After the case was transferred to a different judge after denial of a motion to suppress, defendant sought reconsideration of denial of his suppression motion. He didn’t show that there was justification for reconsideration because of new evidence or other justification. State v. Reed, 2020 Tenn. Crim. App. LEXIS 620 (Sept. 18, 2020):
Here, Reed maintains that if the trial court had agreed to reconsider his motion to suppress, then it would have reached a different result regarding the suppression motion. The record shows that at the motion for new trial hearing following Reed’s second trial, the trial court allowed Reed to present proof about his claimed privacy interest in the room at his parent’s home and the right to exclude his parents and others from this room. However, the trial court ultimately held that no extraordinary circumstances existed that would cause it to reconsider the suppression ruling made by the prior judge assigned to Reed’s first trial.
The appellate record from Reed’s first appeal shows that the parties had a “pretrial suppression hearing” concerning Reed’s claim that he “paid rent and therefore his mother could not voluntarily consent” to a search of his room. Accordingly, this record clearly establishes that Reed raised these same suppression issues prior to his first trial but failed to include them in his first appeal. See Rouse v. DaimlerChrysler Corp., 300 F.3d 711, 715 (6th Cir. 2002) (noting that the law of the case doctrine, which generally prevents reconsideration of claims that have been decided at a previous stage in the same litigation, “also bars challenges to a decision made at a previous stage of the litigation which could have been challenged in a prior appeal, but were not”). Although Reed was hopeful that the successor judge assigned to his second trial would be more inclined to suppress this evidence than the prior judge had been, the successor judge had no obligation to do so. See Christianson, 486 U.S. at 817 (“A court has the power to revisit prior decisions of its own or of a coordinate court in any circumstance, although as a rule courts should be loathe to do so in the absence of extraordinary circumstances such as where the initial decision was clearly erroneous and would work a manifest injustice.” (citation and internal quotation marks omitted)); Memphis Publ’g Co. v. Tenn. PetroleumUnderground Storage Tank Bd. , 975 S.W.2d 303, 306 (Tenn. 1998) (recognizing that the law of the case doctrine “is not a constitutional mandate nor a limitation on the power of a court” but “is a longstanding discretionary rule of judicial practice which is based on the common sense recognition that issues previously litigated and decided by a court of competent jurisdiction ordinarily need not be revisited”).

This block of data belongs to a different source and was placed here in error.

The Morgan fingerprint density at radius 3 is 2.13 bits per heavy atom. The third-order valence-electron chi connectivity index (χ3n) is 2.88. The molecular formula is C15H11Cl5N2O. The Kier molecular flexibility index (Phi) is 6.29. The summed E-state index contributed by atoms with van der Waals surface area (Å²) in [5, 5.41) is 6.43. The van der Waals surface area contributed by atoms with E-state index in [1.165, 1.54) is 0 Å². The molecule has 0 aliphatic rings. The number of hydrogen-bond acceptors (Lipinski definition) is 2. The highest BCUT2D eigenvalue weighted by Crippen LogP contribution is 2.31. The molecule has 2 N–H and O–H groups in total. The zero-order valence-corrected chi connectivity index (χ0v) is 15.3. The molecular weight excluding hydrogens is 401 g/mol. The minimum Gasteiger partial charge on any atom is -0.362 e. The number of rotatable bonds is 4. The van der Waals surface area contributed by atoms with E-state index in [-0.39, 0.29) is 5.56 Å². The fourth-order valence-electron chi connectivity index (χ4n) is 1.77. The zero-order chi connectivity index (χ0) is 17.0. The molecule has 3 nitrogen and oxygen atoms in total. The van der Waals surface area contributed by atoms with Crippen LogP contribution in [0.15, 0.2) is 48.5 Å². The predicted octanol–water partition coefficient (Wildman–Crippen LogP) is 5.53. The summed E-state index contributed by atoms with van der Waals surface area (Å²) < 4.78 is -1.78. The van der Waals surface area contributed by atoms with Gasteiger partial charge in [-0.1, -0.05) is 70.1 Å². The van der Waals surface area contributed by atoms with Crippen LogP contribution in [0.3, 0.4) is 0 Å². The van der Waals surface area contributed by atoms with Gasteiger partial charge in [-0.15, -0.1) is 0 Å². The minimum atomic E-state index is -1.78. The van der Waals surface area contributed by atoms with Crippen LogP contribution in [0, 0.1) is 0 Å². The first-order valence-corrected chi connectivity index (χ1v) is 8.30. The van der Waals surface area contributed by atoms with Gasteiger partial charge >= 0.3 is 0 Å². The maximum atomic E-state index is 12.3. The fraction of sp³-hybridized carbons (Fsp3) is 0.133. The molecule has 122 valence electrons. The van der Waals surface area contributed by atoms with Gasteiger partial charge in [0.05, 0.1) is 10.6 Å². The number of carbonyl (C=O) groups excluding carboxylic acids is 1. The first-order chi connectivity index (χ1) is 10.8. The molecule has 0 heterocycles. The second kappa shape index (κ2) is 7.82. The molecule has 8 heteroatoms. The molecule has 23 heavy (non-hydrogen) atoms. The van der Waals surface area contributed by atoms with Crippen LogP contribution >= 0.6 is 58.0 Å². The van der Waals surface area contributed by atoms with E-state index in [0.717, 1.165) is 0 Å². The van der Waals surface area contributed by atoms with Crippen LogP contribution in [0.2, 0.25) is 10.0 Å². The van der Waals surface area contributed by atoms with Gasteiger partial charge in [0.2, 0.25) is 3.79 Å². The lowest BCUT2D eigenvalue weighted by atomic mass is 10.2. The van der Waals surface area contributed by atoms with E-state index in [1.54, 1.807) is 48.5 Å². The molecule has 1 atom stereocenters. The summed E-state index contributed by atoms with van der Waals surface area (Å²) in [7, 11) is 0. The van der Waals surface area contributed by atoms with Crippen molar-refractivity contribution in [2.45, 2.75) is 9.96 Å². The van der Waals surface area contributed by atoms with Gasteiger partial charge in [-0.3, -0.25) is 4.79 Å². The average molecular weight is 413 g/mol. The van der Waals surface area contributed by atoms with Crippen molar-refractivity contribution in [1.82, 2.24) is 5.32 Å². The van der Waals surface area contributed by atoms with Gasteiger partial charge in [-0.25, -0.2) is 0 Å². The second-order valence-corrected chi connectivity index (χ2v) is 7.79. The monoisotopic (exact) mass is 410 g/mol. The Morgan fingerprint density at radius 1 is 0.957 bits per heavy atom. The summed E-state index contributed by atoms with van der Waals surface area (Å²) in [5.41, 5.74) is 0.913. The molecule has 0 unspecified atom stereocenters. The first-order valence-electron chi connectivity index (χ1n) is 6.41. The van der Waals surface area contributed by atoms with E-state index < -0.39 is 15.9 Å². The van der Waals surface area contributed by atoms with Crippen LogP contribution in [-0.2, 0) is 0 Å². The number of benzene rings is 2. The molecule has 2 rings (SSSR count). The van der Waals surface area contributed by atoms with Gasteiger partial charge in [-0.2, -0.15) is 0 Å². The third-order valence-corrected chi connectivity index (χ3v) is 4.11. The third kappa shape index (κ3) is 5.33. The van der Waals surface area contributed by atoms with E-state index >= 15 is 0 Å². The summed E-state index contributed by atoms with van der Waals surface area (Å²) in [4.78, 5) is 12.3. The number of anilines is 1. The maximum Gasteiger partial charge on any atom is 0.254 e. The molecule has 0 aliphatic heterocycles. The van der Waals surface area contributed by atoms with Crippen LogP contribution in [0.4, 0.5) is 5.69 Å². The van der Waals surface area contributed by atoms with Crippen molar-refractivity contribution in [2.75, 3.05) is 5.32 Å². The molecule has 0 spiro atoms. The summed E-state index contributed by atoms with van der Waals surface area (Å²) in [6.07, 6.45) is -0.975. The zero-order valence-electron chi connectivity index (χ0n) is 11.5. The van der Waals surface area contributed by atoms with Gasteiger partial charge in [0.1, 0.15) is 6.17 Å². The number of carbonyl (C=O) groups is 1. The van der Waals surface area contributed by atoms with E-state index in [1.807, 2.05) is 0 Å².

After considering the proof presented in conjunction with the Talley factors, we conclude that Reed has failed to establish that this proof would have caused the successor judge to reach a different result as to his suppression motion. The record indicates that Reed’s mother, who lived with her husband at the home on East Stump Street, had common authority over the premises and had the authority to consent to the search of Reed’s bedroom. “Common authority is defined as the ‘mutual use of the property by persons generally having joint access or control … so that it is reasonable to recognize that any of the co-habitants has the right to permit [an] inspection … and that the others have assumed the risk ….” Talley, 307 S.W.3d at 734 (quoting United States v. Matlock, 415 U.S. 164, 171 n.7 (1974)); see State v. Ellis, 89 S.W.3d 584, 593 (Tenn. 2000) (“The State may satisfy its burden of proof in this regard either by demonstrating that the third party in fact possessed common authority as defined above or, alternatively, by demonstrating that the facts available to the searching police officers would have warranted a man of reasonable caution in the belief that the consenting party had authority over the premises.” (citations and internal quotation marks omitted)). After considering this case law, it is evident that no injustice occurred in this case. Accordingly, we conclude that the trial court did not abuse its discretion in refusing to reconsider Reed’s suppression motion.